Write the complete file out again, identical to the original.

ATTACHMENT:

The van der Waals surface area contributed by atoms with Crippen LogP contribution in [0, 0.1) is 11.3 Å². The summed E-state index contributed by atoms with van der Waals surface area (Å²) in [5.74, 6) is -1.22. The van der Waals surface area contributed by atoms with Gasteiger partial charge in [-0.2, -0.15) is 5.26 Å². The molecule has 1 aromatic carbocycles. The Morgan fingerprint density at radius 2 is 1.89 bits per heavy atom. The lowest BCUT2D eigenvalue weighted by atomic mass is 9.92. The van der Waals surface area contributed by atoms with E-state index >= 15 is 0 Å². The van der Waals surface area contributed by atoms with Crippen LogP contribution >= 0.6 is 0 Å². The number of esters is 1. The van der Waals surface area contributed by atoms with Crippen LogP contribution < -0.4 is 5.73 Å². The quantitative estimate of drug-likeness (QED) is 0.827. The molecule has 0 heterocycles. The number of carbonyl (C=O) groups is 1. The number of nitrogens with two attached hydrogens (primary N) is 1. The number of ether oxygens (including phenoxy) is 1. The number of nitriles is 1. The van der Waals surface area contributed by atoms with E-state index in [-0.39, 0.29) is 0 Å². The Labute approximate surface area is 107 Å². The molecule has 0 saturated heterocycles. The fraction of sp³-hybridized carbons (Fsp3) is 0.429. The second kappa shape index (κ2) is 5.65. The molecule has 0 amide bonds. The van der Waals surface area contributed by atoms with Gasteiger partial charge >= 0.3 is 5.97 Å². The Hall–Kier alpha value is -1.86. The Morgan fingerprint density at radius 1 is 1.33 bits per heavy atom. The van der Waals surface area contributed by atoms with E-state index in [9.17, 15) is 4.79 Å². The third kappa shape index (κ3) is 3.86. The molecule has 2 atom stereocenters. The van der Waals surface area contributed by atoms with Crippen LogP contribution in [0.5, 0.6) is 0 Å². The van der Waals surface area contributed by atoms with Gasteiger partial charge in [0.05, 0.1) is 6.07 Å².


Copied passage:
The van der Waals surface area contributed by atoms with Crippen LogP contribution in [0, 0.1) is 11.3 Å². The summed E-state index contributed by atoms with van der Waals surface area (Å²) in [5.74, 6) is -1.22. The van der Waals surface area contributed by atoms with Gasteiger partial charge in [-0.2, -0.15) is 5.26 Å². The molecule has 1 aromatic carbocycles. The Morgan fingerprint density at radius 2 is 1.89 bits per heavy atom. The lowest BCUT2D eigenvalue weighted by atomic mass is 9.92. The van der Waals surface area contributed by atoms with E-state index >= 15 is 0 Å². The van der Waals surface area contributed by atoms with Crippen LogP contribution >= 0.6 is 0 Å². The number of esters is 1. The van der Waals surface area contributed by atoms with Crippen LogP contribution < -0.4 is 5.73 Å². The quantitative estimate of drug-likeness (QED) is 0.827. The molecule has 0 heterocycles. The number of carbonyl (C=O) groups is 1. The number of nitrogens with two attached hydrogens (primary N) is 1. The number of ether oxygens (including phenoxy) is 1. The number of nitriles is 1. The van der Waals surface area contributed by atoms with E-state index in [-0.39, 0.29) is 0 Å². The Labute approximate surface area is 107 Å². The molecule has 0 saturated heterocycles. The fraction of sp³-hybridized carbons (Fsp3) is 0.429. The second kappa shape index (κ2) is 5.65. The molecule has 0 amide bonds. The van der Waals surface area contributed by atoms with Gasteiger partial charge >= 0.3 is 5.97 Å². The Hall–Kier alpha value is -1.86. The Morgan fingerprint density at radius 1 is 1.33 bits per heavy atom. The van der Waals surface area contributed by atoms with E-state index in [9.17, 15) is 4.79 Å². The third kappa shape index (κ3) is 3.86. The molecule has 2 atom stereocenters. The van der Waals surface area contributed by atoms with Crippen LogP contribution in [0.5, 0.6) is 0 Å². The van der Waals surface area contributed by atoms with Gasteiger partial charge in [0.05, 0.1) is 6.07 Å².